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Digital Footprints in the Sands of Time

October 6th, 2009 · 4 Comments

Footprints in the sand
Originally uploaded by Welshdan

Jesse Bradley, in his recent post about the invisible audience, touched on the trail of his person that was collecting in cyberspace. He wondered what his children would come to know about him through his digital footprint online.

Gottsela touched on similar issues as she explored what should be posted online. Her post generated several comments on issues of privacy and risk. What should we post if it is accessible by anyone? And forever?

So having just read Jesse’s and Gottsela’s posts, I was struck when I heard on an episode of Spark about Viktor Mayer-Schonberger’s book Delete: The Virtue of Forgetting in the Digital Age. According to the Spark trailer,

Mayer-Schonberger argues that forgetting is a natural human process, and that digital technology and cheap storage are creating all sorts of problems, from an assault on privacy, to an inability to make decisions.

Sue Waters also reminds us that “online is forever”. Sue said in the EC&I831 class tonight, “If I wouldn’t say this in front of an audience of people then I wouldn’t say online.”

We need to think carefully when we post online. But Mayer-Schonberger’s work goes beyond the notion of what we should post. He speaks about what we as a society need to consider. We have changed the way we relate to one another. It is not just about the posts that we make, it is also about the digital traces that may be left about us by others. As humans, we have the capacity to forget. In our digital lives, our footprint lasts forever.

Have you googled or binged yourself today?

Tags: educational technology · privacy · security · social networking

4 responses so far ↓

  • 1 Penny // Oct 6, 2009 at 10:45 pm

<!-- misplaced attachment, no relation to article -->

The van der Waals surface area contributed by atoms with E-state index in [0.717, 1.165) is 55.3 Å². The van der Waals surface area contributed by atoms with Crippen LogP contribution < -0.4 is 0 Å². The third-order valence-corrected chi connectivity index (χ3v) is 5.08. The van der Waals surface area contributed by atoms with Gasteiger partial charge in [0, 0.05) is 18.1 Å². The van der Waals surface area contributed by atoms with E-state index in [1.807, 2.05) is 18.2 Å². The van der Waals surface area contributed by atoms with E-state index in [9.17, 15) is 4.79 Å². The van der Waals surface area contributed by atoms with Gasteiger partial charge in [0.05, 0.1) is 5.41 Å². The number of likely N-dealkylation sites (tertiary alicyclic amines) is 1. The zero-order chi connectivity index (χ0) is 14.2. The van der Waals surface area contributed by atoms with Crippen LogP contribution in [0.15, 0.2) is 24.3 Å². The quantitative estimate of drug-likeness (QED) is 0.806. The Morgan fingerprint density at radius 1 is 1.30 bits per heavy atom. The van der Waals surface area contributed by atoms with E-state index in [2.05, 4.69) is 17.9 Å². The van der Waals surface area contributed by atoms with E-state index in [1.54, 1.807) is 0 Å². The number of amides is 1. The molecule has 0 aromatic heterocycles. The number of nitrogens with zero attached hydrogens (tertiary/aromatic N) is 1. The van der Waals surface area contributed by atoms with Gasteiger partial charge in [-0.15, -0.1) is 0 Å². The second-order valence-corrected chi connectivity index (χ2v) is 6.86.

Such important topics to touch on. It is well worth the time to listen to the full interview with Viktor Mayer-Shonberger. The permanency of information is indeed troublesome but equally troublesome is the lack of context (especially in terms of time frame).
    A major complaint heard from those of us who grew up in very small towns, is that your actions (and those of your ancestors) are never forgotten. It can be difficult to grow and change, as those around you never “forget” who you were and “where you come from”. It’s a hard road to travel, but eventually (with twice as many good deeds as the next guy) those footprints may fade.
    I find it interesting to watch society as a whole, deal with challenges that are part of culture in small rural communities. I wonder what lessons can be shared?


    rdrunner Reply:

    Penny that’s a great question. Is the lesson just as you posed perhaps, that our most recent work will be that which is remembered? Perhaps communities are kinder though than the authorities that dealt with the black and white of the article at the border. Or will we over time adopt similar postures of forgive and forget within the technology as that which makes us human to begin with.


  • 2 Barbara Sakamoto // Oct 7, 2009 at 4:36 pm

    Every once in awhile I google myself and my family members just to see what’s out there. Believe it or not, I can still find a profile page from a deleted Xanga (like myspace) account from my daughter’s junior high school days, when she was just learning what was and was not OK to put online.

    Nothing goes away. It just becomes part of a cache, somewhere :)


  • 3 James Aitchison // Nov 7, 2009 at 9:10 am

    I was going to respond… then I forgot what I was going to say. Great post Cindy.


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